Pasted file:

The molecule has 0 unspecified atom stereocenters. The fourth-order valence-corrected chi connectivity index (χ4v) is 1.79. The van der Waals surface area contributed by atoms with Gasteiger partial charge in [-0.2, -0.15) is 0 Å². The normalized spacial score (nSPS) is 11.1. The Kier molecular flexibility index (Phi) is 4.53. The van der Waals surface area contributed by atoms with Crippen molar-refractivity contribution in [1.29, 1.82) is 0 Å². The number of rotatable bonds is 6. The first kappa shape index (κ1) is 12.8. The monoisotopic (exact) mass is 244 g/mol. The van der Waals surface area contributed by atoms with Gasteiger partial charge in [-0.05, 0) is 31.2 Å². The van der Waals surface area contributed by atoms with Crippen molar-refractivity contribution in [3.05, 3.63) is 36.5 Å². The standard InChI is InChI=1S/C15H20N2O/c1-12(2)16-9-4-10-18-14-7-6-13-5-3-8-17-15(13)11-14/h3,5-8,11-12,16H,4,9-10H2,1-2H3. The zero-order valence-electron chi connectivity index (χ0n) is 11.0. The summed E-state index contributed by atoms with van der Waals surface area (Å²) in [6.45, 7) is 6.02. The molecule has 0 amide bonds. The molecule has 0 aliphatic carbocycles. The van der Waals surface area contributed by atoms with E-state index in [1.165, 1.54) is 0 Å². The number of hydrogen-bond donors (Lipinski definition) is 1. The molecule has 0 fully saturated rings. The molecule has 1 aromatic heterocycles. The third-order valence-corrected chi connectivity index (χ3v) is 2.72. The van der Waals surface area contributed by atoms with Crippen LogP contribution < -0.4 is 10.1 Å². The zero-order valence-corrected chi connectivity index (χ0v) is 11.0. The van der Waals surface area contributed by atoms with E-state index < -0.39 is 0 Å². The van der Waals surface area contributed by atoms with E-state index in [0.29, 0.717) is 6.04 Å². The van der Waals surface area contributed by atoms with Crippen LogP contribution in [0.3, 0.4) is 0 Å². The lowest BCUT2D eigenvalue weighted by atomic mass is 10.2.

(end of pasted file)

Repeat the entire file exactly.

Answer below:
The molecule has 0 unspecified atom stereocenters. The fourth-order valence-corrected chi connectivity index (χ4v) is 1.79. The van der Waals surface area contributed by atoms with Gasteiger partial charge in [-0.2, -0.15) is 0 Å². The normalized spacial score (nSPS) is 11.1. The Kier molecular flexibility index (Phi) is 4.53. The van der Waals surface area contributed by atoms with Crippen molar-refractivity contribution in [1.29, 1.82) is 0 Å². The number of rotatable bonds is 6. The first kappa shape index (κ1) is 12.8. The monoisotopic (exact) mass is 244 g/mol. The van der Waals surface area contributed by atoms with Gasteiger partial charge in [-0.05, 0) is 31.2 Å². The van der Waals surface area contributed by atoms with Crippen molar-refractivity contribution in [3.05, 3.63) is 36.5 Å². The standard InChI is InChI=1S/C15H20N2O/c1-12(2)16-9-4-10-18-14-7-6-13-5-3-8-17-15(13)11-14/h3,5-8,11-12,16H,4,9-10H2,1-2H3. The zero-order valence-electron chi connectivity index (χ0n) is 11.0. The summed E-state index contributed by atoms with van der Waals surface area (Å²) in [6.45, 7) is 6.02. The molecule has 0 amide bonds. The molecule has 0 aliphatic carbocycles. The van der Waals surface area contributed by atoms with E-state index in [1.165, 1.54) is 0 Å². The number of hydrogen-bond donors (Lipinski definition) is 1. The molecule has 0 fully saturated rings. The molecule has 1 aromatic heterocycles. The third-order valence-corrected chi connectivity index (χ3v) is 2.72. The van der Waals surface area contributed by atoms with Crippen LogP contribution < -0.4 is 10.1 Å². The zero-order valence-corrected chi connectivity index (χ0v) is 11.0. The van der Waals surface area contributed by atoms with E-state index < -0.39 is 0 Å². The van der Waals surface area contributed by atoms with E-state index in [0.29, 0.717) is 6.04 Å². The van der Waals surface area contributed by atoms with Crippen LogP contribution in [0.3, 0.4) is 0 Å². The lowest BCUT2D eigenvalue weighted by atomic mass is 10.2.